From a deal management perspective, it is important to identify any of the above issues as early in the transaction as possible. Where the trustees are individuals, there may be necessary lead-time to obtain the required residence information to determine where to file. In addition to determining where to file, including whether filings in multiple jurisdictions are necessary or desirable, the lenders may discover that closing deliverables, including especially opinions of external counsel, may be required in jurisdictions that otherwise have no connection to the transaction, and engaging such counsel late in the transaction may cause delays. And because trusts are less common in fund financing transactions than other types of entities (such as limited partnerships or limited liability companies, and their local law equivalents), these issues may be unfamiliar even to seasoned fund finance professionals.

As the above examples show, the UCC’s system for filing against collateral held in trust is not particularly difficult to apply once the principles are understood. However, there is no substitute for carefully evaluating who owns the collateral, where the debtor is located, whether the trust is a registered organization, and, if not, whether its organizational record specifies a name for the trust. The diligence required to determine the answers to these points, as well how the principles discussed in this article apply to a particular trust entity pledging collateral in a transaction, should be discussed with external counsel to ensure the lenders’ security interest is properly perfected.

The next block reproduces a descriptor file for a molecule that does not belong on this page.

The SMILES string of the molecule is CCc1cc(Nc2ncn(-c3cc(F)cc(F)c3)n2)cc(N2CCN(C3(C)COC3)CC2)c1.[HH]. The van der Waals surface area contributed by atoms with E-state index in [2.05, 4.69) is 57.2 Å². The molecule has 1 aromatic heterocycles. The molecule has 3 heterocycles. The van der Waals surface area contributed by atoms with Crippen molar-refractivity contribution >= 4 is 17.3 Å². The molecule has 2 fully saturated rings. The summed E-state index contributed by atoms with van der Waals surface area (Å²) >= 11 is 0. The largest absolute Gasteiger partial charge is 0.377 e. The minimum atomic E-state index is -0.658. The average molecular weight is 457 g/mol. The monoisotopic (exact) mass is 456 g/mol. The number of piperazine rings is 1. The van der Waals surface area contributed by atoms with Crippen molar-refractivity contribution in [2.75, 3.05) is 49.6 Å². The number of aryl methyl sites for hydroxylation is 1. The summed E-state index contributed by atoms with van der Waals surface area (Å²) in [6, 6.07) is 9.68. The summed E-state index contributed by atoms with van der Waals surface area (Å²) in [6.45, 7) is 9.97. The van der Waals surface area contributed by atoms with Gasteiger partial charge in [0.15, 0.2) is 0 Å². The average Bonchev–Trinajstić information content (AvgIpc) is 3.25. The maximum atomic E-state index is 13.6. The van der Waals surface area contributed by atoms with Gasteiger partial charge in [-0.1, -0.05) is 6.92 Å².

[1] UCC § 9‑102(a)(28)(A).

[2] 12 Del. C. § 3805(f) (“legal title to the property of the statutory trust or any part thereof may be held in the name of any trustee of the statutory trust, in its capacity as such, with the same effect as if such property were held in the name of the statutory trust”).

[3] While the discussion herein is based upon the Uniform Commercial Code of New York, the other UCC jurisdictions that we commonly see in this space (DE and DC) are similar on the matters discussed herein, with the only substantive difference being that particular jurisdictions have their own UCC forms that take different approaches to indicating that collateral is held in trust (e.g. a check box vs. an addendum that can be attached).

[4] UCC § 9‑307(b)(1).

[5] Note that while the trustee may technically be the debtor, as explained below the filing will not be made in the trustee’s name, and the trustee’s home address need not be included on the UCC1 financing statement. As such, the trustee need not be publicly identifiable, and there should be minimal privacy concerns in connection with such a filing.

[6] The logic behind these rules is that if the normal UCC rule were used, entities that commonly act as trustee would be the subject of multitudinous filings, rendering the filing/searching system effectively useless.

[7] UCC § 9-102(a)(71).

[8] UCC § 9‑102(a)(68). An example of this would be a certificate of trust filed to establish a Delaware statutory trust.

[9] UCC § 9‑503(a)(3)(A)(i). Examples of an organic record for a trust include a declaration of trust, a trust deed, or a trust agreement.

[10] UCC § 9‑503(a)(3)(A)(ii).

[11] UCC § 9‑503(a)(3)(B). Note that where the name of the settlor or testator is used as the name of the debtor, the financing statement must also provide “additional information sufficient to distinguish the trust from other trusts having one or more of the same settlors or the same testators.”